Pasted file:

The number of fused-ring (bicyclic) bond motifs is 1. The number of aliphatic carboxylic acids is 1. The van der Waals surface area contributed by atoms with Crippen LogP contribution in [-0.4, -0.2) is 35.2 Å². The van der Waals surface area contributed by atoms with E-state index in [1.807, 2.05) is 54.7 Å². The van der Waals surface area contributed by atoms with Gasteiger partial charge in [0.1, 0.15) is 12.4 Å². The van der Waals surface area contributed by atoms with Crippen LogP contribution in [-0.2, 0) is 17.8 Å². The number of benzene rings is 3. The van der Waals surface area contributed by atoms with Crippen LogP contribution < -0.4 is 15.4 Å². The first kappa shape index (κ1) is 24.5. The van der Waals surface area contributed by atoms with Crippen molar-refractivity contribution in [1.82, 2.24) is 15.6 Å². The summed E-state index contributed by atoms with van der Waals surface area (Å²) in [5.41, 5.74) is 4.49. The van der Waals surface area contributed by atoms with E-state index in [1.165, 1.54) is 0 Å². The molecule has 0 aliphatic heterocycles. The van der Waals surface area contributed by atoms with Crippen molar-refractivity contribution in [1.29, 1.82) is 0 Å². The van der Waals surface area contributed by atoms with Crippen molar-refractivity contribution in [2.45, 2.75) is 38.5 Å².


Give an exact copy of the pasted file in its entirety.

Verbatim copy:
The number of fused-ring (bicyclic) bond motifs is 1. The number of aliphatic carboxylic acids is 1. The van der Waals surface area contributed by atoms with Crippen LogP contribution in [-0.4, -0.2) is 35.2 Å². The van der Waals surface area contributed by atoms with E-state index in [1.807, 2.05) is 54.7 Å². The van der Waals surface area contributed by atoms with Gasteiger partial charge in [0.1, 0.15) is 12.4 Å². The van der Waals surface area contributed by atoms with Crippen LogP contribution in [-0.2, 0) is 17.8 Å². The number of benzene rings is 3. The van der Waals surface area contributed by atoms with Crippen LogP contribution < -0.4 is 15.4 Å². The first kappa shape index (κ1) is 24.5. The van der Waals surface area contributed by atoms with Crippen molar-refractivity contribution in [1.82, 2.24) is 15.6 Å². The summed E-state index contributed by atoms with van der Waals surface area (Å²) in [5.41, 5.74) is 4.49. The van der Waals surface area contributed by atoms with E-state index in [1.165, 1.54) is 0 Å². The molecule has 0 aliphatic heterocycles. The van der Waals surface area contributed by atoms with Crippen molar-refractivity contribution in [1.29, 1.82) is 0 Å². The van der Waals surface area contributed by atoms with Crippen molar-refractivity contribution in [2.45, 2.75) is 38.5 Å².